He also stressed the need for European countries to work on countermeasures and that he is going to propose a sanctions-blocking initiative to the European commission.

"We have to work among ourselves in Europe to defend our economic sovereignty. At the end of May I will meet with the British and German finance ministers and the three of us will look at what we can do," Le Maire said.

The French finance minister also urged US Treasury Secretary Steven Mnuchin to come up with exemptions or delays for French companies, but had little hopes that his words would have any effect.

Europe Must Take its Fate into its Own Hands — Berlin

German Chancellor Angela Merkel is confident that instead of relying on the US, the EU must work out its own policy, including in the security sphere.

"It is no longer such that the United States simply protects us, but Europe must take its destiny in its own hands, that's the task of the future," she said.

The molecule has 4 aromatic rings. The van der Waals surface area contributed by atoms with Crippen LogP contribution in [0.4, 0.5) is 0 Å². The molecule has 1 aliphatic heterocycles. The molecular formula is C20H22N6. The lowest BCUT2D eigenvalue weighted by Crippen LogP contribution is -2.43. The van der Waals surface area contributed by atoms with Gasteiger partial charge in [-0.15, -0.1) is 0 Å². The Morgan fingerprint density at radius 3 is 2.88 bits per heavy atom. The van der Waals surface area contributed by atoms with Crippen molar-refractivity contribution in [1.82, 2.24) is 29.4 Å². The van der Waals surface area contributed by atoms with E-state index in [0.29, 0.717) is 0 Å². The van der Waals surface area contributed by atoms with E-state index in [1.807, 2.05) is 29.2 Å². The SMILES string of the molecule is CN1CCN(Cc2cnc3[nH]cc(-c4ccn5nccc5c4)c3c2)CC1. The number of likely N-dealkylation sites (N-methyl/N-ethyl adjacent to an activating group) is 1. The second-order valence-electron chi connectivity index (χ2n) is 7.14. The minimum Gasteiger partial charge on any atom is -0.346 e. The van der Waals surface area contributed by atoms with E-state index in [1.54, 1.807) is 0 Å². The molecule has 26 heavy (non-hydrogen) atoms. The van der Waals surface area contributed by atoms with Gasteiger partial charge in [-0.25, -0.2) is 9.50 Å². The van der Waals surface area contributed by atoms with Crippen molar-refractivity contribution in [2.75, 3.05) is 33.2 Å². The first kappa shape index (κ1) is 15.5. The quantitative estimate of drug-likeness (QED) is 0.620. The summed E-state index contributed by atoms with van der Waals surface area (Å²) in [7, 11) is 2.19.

She noted, however, that European foreign policy is still in its "infancy" and requires a lot of upgrading, especially considering the fact that the nature of conflicts has drastically changed since the Cold War.

US Has "Lost Its Vigor"

Both the German chancellor and the French president have expressed their adherence to the Iran deal, despite the US decision to withdraw from it. In order to cement their vows, they called the Iranian president and assured him that they remained committed to the deal and announced their intention to keep it.

President of the European Commission Jean-Claude Juncker on his part suggested that Europe must replace the US as a global leader, since Washington "has lost its vigor."